In addition to his success on the field, the second decade of the twentieth century brought economic affluence to Ty Cobb. He was the game’s highest paid player, aided by his almost annual holdouts and the 1914-15 Federal League war. Cobb made money on investments also, including investing in cotton in the commodities market, and became an early investor in Coca-Cola and United Motors (which later merged with General Motors). Cobb’s investments made him a rich man. Cobb’s fortune at the time of his death was estimated at $12 million.
Despite Cobb’s continued excellence, the Tigers generally finished far out of first place after 1909. Detroit fans and management wanted Cobb to succeed his long-time friend and boss, Hughey Jennings. Finally, in 1921 Cobb accepted, and became the player-manager of the Tigers. The team improved under Cobb, but other than in 1924 the Tigers were not a real factor in the pennant race under his leadership. However, he did have a great deal to do with the development of Tigers hitters, especially future Hall of Famer Harry Heilmann.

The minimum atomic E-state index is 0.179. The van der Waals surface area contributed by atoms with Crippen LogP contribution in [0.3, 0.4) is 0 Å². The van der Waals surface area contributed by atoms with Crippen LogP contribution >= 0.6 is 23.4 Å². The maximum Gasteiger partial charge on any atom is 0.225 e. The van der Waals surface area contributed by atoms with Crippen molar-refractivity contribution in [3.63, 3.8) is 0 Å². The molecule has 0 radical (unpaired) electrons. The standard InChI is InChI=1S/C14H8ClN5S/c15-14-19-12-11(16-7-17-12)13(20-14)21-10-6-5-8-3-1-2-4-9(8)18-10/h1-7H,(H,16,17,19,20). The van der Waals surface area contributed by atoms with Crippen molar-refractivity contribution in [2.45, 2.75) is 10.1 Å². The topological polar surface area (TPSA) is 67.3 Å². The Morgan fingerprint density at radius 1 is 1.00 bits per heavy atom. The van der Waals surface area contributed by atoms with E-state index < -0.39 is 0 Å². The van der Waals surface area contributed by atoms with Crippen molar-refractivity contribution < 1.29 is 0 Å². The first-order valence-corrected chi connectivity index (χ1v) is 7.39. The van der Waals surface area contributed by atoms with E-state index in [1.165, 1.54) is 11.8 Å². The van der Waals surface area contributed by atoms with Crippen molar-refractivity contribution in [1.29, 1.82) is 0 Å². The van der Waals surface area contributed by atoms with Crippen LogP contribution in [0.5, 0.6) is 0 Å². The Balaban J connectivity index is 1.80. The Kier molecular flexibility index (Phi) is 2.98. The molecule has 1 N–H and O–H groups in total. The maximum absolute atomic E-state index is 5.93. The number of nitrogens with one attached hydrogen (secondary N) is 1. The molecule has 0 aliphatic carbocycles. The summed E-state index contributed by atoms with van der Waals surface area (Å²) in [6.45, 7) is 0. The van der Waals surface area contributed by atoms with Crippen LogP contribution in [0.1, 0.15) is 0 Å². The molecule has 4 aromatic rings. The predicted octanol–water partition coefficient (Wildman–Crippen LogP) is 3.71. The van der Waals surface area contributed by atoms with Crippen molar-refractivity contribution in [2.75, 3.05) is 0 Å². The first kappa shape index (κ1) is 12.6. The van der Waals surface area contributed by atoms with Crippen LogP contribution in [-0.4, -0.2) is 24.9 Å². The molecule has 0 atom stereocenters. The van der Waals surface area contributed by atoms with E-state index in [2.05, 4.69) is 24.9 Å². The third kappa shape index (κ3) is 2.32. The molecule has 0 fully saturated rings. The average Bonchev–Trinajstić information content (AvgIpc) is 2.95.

In 1926 the Tigers fell to sixth place in the American League, but they had a respectable 79-75 record. So it was a surprise when, on November 3, 1926, Cobb announced that he was stepping down as manager of the Tigers and retiring from baseball. Soon thereafter, player-manager Tris Speaker of the second place Cleveland Indians announced that he was also stepping down, and retiring from the game. A few weeks later, the reason was made public–former Detroit pitcher Hubert “Dutch” Leonard claimed that he, Cobb, Speaker, and Cleveland outfielder Joe Wood had fixed a game between Detroit and Cleveland on September 25, 1919.
Had it only been the word of Leonard, it is unlikely that the charge would have been taken seriously. Cobb, who was supposed to benefit from the fix, went only 1-for-5, albeit with two runs scored and two steals, while Speaker, supposedly throwing the game, had three hits in five trips to the plate, including two triples. Wood and Leonard did not play. However, Leonard supplied two letters written to him in the fall of 1919, one from Wood which clearly indicates that bets were placed, although he states that Cobb did not bet, and one from Cobb himself, indicating that an attempt to bet was made, but that it didn’t work out.
While there was strong evidence that bets were placed or, in the case of Cobb, a bet was attempted, there was no evidence of a fix other than Leonard’s word, and he refused to travel to Chicago to face Cobb and Speaker at a hearing. It was also common knowledge that Leonard nursed a grudge against the two stars. On January 27, 1927, Landis ruled that Cobb and Speaker were not guilty, stating “These players have not been, nor are they now, found guilty of fixing a ball game. By no decent system of justice could such finding be made.”